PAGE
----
Elon Musk’s Full-Court Press On Twitter’s CEO

Geoff Golberg
5 min readMay 17, 2022

Twitter CEO, Parag Agrawal, put forward a 16 tweet thread yesterday addressing Elon Musk’s claim that more than 5% of Twitter’s user base is comprised of inauthentic accounts:

In this post, we will dissect several arguments presented by Twitter’s CEO.

Conflicting Interests

Agrawal begins by asserting what he claims to be ‘obvious’ — namely, that Twitter is ‘strongly incentivized to detect and remove as much spam as [they] possibly can, every single day.’

Nearly 90% of Twitter’s revenue comes by way of advertising (the remaining 10% is split between data licensing and other).

And what does spam provide to Twitter? Increased monetization opportunities!

In addition to *literally* creating more advertising inventory/opportunities for Twitter to monetize, spam accounts—including ones that engage in what Twitter refers to as ‘artificial amplification,’ i.e. single-purpose accounts that function solely to retweet and like predetermined accounts/narratives to increase visibility — make Twitter seem very lively. The perceived liveliness of Twitter is likely among the consideration set of many who purchase ads on Twitter’s platform.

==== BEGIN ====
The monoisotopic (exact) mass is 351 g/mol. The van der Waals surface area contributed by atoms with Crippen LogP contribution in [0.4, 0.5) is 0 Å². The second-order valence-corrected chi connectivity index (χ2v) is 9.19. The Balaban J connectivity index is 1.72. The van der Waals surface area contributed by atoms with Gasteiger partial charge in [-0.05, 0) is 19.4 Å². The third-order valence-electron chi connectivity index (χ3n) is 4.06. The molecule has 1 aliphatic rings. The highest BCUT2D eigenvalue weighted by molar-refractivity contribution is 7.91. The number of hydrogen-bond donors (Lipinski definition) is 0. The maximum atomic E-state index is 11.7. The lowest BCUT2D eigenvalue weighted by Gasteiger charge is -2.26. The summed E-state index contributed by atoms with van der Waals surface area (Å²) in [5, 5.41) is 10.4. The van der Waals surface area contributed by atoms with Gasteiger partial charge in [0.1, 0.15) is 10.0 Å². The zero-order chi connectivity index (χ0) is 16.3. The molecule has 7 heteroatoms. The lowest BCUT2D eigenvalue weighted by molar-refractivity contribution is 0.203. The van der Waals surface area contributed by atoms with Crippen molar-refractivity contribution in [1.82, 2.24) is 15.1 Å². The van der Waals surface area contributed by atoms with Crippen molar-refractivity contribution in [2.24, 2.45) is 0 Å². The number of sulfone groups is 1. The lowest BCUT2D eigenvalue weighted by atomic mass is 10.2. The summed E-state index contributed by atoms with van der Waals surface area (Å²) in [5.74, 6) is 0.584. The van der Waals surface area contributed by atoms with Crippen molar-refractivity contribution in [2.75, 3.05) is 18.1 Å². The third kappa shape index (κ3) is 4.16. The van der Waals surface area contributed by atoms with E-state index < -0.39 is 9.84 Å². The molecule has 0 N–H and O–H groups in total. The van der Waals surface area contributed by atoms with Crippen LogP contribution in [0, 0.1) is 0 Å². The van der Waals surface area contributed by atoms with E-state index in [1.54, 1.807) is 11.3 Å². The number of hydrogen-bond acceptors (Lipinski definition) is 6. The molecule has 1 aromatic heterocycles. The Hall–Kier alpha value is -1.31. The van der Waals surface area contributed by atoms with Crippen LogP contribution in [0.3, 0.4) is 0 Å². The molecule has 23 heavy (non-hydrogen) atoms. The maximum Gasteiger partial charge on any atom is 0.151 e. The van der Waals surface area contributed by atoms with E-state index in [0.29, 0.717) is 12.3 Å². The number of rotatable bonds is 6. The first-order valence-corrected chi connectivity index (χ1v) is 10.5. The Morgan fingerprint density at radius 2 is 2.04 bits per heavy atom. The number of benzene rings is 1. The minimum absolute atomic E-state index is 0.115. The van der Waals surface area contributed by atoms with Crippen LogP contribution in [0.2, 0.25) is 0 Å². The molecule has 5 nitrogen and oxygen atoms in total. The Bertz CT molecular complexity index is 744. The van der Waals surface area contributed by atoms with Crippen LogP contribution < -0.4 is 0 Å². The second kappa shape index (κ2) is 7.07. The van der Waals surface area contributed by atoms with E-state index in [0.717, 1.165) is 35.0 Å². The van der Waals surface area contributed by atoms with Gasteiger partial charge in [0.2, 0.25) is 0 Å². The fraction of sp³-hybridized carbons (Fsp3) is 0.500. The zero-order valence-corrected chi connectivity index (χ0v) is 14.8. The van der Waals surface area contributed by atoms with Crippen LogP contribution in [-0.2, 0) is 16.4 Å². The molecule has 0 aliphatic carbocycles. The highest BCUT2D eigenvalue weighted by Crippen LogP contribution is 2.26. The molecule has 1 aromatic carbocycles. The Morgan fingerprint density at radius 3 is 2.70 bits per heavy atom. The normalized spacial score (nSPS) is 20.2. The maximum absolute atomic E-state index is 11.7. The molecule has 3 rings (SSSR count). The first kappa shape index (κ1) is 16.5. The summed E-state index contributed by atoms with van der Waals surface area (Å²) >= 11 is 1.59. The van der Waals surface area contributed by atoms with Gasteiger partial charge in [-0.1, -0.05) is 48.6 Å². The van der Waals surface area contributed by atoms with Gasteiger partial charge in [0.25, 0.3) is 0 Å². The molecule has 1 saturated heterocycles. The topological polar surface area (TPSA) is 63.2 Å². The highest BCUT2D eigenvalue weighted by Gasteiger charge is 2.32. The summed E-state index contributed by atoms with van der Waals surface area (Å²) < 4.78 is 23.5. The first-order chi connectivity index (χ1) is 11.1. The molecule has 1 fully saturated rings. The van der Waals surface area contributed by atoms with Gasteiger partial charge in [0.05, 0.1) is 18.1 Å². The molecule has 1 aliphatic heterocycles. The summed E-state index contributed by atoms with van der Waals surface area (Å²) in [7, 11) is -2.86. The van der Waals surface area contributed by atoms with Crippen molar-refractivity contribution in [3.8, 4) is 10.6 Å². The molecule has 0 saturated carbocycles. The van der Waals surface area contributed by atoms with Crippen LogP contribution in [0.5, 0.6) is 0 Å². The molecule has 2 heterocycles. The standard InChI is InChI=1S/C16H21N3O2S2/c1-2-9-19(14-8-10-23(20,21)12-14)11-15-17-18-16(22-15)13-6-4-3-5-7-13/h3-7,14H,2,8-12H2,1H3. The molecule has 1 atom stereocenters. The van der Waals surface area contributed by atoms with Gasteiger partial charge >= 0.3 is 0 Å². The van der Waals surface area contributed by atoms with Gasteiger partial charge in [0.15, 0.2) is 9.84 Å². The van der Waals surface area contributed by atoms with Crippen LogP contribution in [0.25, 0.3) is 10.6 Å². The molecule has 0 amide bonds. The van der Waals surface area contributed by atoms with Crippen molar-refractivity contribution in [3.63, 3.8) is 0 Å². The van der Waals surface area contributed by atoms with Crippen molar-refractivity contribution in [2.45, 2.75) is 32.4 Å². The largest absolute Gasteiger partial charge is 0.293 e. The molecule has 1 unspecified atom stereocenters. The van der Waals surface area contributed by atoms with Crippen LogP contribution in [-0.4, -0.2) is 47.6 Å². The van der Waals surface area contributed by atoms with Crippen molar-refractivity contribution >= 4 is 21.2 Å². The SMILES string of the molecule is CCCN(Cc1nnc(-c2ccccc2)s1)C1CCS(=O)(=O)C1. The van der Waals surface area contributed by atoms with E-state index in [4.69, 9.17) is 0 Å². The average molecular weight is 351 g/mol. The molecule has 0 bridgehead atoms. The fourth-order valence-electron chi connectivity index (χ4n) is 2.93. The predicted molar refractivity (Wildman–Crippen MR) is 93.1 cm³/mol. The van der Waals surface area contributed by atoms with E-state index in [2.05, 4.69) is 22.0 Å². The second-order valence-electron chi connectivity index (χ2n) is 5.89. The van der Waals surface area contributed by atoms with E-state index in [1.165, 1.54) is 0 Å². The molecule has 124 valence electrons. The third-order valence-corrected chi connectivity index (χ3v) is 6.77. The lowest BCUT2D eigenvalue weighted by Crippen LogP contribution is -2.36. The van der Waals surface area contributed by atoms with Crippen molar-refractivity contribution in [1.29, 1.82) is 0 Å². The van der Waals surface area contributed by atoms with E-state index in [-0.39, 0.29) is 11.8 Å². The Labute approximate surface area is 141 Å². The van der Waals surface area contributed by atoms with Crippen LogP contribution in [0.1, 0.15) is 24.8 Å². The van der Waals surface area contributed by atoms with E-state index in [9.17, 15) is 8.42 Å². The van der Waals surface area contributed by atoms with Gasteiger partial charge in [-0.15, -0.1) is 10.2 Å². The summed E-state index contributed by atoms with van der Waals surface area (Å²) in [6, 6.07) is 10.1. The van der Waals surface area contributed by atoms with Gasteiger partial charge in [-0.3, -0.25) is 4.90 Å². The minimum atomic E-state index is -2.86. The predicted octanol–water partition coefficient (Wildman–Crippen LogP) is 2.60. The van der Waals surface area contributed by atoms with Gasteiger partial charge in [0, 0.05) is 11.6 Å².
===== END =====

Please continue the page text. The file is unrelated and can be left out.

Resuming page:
In other words, spam has both direct and indirect impact on Twitter’s bottom line, such that properly mitigating against it would adversely impact Twitter revenue.

Another flavor of Twitter spam involves running a script to follow en masse accounts that have a script set on their side to follow back any follow request they receive. It’s a common tactic utilized by nefarious actors to make their accounts appear more popular than reality reflects (i.e. they opt to inflate their followers count).

Despite this (follow-for-follow) behavior being explicitly banned by Twitter Rules, Twitter’s Trust and Safety team cannot seem to get a handle on suspending the accounts engaging in it.

Here’s an example of one such “Resistance” account (@ArresthimNow):

Among the 27.1K accounts being followed by “T*NA … #trUmpIsGuilty!!!”, more than 96% of them (26.1K) are also followers of the @ArresthimNow account. This does not happen organically, and is indicative of 25K+ spam accounts being used to make an account appear more popular than reality reflects.

And even if Twitter were to suspend accounts like @ArresthimNow, unless they were to suspend the much larger underlying network of inauthentic accounts inflating its followers count, it is mind-numbingly easy for nefarious actors to create new accounts that similarly appear to have large followings.

The 24.6K tweets from this spam account present additional monetization opportunities for Twitter; hence, despite what Twitter’s CEO says, this is the very reason that Twitter is NOT ‘strongly incentivized to detect and remove as much spam as [they] possibly can, every single day.’

For a more detailed view into the follow-for-follow behavior that violates Twitter Rules, please see this post.

Grading Their Own Homework